Fasting

Your child should not eat or drink anything, including water, for eight hours before the procedure. This usually means that your child should not eat or drink anything after midnight the night before the procedure.

During the Procedure

The procedure is performed in a room called an EP lab. The lab is equipped with computers and monitors to record the heart rate, blood pressure and oxygen levels. We sometimes use X-ray and other equipment to help guide the catheters, which are thin flexible tubes, into the heart. The amount of X-ray exposure is usually very small and we use some newer techniques to help minimize the exposure.

Typically, the team includes one or two doctors, an anesthesiologist, one or two nurses and a technician.

On the day of the procedure, you and your child will check in at the surgical waiting area. You will then go to a nearby pre-procedure holding area before coming to the EP lab. Parents may accompany the patient to the EP lab and stay with their child until he or she is sleepy. During the procedure, we will provide you with a pager. We will contact you on your mobile phone or the pager for updates.

Your child will have an intravenous (IV) line inserted at the beginning of the procedure. We will use this IV to give sedation before and throughout the procedure. This will ensure your child is comfortable.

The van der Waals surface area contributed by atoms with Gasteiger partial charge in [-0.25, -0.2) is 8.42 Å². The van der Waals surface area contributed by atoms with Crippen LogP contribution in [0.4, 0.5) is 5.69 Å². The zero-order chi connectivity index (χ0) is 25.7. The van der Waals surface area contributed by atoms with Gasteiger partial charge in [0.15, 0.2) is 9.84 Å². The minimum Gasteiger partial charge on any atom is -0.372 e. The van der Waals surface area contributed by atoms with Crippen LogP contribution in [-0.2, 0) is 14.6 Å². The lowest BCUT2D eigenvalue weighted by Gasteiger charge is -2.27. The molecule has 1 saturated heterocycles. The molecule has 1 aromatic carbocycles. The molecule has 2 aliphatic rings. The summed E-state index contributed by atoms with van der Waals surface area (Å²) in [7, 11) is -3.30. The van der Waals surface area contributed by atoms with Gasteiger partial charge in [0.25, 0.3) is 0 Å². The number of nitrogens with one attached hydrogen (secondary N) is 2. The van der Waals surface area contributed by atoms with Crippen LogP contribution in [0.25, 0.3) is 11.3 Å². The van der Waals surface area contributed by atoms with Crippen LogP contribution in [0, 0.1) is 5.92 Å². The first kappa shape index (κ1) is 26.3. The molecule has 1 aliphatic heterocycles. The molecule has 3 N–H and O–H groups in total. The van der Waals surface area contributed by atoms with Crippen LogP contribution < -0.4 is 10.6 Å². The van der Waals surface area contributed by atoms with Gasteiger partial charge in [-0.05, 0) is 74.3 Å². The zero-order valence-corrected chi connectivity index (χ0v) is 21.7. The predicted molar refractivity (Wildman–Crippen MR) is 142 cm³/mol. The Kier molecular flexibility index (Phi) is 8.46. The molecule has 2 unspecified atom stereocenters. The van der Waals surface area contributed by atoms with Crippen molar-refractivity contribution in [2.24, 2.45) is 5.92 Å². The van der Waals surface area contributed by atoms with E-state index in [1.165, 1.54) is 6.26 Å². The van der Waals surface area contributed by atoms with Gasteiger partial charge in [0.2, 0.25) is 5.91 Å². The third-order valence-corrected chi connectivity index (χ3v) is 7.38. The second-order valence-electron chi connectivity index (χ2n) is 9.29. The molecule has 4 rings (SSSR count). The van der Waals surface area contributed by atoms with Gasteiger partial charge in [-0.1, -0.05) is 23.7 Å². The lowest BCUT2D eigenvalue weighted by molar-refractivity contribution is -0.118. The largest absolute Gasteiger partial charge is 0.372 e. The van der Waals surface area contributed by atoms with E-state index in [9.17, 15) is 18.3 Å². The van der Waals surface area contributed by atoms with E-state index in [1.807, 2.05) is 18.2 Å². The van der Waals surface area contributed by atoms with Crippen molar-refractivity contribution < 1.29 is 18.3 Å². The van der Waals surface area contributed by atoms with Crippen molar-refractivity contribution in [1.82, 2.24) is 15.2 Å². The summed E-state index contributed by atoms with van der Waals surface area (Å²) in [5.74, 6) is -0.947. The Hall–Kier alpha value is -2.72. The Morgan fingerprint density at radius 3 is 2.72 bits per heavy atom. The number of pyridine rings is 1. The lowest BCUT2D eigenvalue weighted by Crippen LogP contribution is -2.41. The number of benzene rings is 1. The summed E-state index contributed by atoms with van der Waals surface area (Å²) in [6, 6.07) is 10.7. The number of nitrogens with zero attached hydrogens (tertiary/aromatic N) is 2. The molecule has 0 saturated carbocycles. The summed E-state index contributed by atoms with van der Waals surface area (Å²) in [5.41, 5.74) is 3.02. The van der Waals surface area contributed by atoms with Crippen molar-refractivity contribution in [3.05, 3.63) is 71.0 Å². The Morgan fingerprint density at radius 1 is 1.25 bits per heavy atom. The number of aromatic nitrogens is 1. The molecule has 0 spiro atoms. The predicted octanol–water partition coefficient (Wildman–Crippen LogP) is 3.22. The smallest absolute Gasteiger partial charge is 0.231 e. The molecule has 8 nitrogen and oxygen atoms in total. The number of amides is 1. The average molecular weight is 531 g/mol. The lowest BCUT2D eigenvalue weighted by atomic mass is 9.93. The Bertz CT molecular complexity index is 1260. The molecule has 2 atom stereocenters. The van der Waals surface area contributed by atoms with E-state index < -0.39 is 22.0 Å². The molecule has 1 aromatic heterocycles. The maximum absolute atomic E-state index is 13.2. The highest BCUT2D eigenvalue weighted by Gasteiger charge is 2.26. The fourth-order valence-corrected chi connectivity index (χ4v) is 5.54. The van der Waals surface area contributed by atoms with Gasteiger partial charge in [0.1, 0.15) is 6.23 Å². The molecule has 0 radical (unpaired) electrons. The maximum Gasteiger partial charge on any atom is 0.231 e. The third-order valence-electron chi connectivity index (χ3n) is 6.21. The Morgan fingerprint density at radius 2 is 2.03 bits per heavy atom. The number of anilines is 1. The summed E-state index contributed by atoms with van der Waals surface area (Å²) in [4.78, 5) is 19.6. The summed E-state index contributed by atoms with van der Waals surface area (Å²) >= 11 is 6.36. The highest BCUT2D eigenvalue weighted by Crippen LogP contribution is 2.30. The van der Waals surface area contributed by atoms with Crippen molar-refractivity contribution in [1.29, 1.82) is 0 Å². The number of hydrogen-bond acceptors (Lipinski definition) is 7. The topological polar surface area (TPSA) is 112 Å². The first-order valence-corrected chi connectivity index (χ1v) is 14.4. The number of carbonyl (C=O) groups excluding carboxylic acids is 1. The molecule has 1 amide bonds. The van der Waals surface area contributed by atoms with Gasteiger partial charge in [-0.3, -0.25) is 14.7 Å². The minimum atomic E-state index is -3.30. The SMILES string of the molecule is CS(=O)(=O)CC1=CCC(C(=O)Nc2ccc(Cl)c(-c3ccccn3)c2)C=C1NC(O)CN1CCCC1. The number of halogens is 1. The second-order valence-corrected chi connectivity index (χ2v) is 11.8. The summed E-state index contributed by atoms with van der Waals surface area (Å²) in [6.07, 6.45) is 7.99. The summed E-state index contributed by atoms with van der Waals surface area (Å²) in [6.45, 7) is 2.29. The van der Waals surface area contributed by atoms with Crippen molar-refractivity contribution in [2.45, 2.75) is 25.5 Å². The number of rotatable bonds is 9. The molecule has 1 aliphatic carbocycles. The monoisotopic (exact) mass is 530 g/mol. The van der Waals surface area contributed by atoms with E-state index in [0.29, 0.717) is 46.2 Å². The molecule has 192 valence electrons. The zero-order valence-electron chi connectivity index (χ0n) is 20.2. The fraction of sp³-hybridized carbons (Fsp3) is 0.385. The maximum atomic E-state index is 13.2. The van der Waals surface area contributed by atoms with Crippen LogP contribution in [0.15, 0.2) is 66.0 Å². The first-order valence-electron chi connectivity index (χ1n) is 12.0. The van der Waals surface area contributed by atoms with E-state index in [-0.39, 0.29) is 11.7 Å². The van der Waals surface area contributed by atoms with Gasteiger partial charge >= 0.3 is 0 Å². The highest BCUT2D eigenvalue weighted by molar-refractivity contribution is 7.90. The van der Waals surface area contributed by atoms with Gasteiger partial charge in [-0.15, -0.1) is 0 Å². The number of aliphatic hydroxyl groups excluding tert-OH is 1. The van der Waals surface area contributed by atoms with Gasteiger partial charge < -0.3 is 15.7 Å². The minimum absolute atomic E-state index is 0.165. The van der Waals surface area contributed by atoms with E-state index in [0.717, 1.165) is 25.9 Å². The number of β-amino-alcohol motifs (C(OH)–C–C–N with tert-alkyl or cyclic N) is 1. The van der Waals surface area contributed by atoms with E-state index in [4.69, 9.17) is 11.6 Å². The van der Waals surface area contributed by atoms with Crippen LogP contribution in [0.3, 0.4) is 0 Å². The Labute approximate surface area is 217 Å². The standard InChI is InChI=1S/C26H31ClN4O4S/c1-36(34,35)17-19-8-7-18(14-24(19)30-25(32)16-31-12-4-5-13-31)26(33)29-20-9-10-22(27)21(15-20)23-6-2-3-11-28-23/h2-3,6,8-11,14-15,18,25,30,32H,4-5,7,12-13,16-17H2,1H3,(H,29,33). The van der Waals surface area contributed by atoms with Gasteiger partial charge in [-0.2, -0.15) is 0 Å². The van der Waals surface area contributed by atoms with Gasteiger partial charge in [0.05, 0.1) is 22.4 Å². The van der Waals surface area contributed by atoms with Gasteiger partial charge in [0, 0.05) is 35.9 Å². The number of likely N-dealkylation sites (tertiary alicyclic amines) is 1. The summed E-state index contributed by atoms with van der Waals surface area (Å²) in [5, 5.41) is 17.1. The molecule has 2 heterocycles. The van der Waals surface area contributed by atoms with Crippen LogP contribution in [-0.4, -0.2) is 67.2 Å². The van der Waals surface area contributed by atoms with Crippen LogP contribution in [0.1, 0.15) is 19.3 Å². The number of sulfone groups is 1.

Once the monitors are applied and the sedation has taken effect, your child will lie comfortably on his or her back. The nurse will clean and, if necessary, shave the area where the catheters will be inserted. Your child will be covered with a sterile sheet from chin to toe. Catheters are most commonly inserted in the blood vessels in the groin area, and sometimes in the neck blood vessel. Catheters are the thin tubes that record electrical signals and help us to study the heart's electrical system and the abnormal heart rhythm.

During the test, we will stimulate your child's heart to create the abnormal heart rhythm. With the use of catheters, we will locate the extra pathway or focus. This is called mapping. After a map has been created, we are ready to perform an ablation.

During the ablation, we deliver radiofrequency (RF) energy or cryoenergy through a catheter that is in contact with the extra pathway or focus. The tip of the catheter heats up (RF) or cools down (cryoenergy) and destroys the small area of extra abnormal electrical tissue.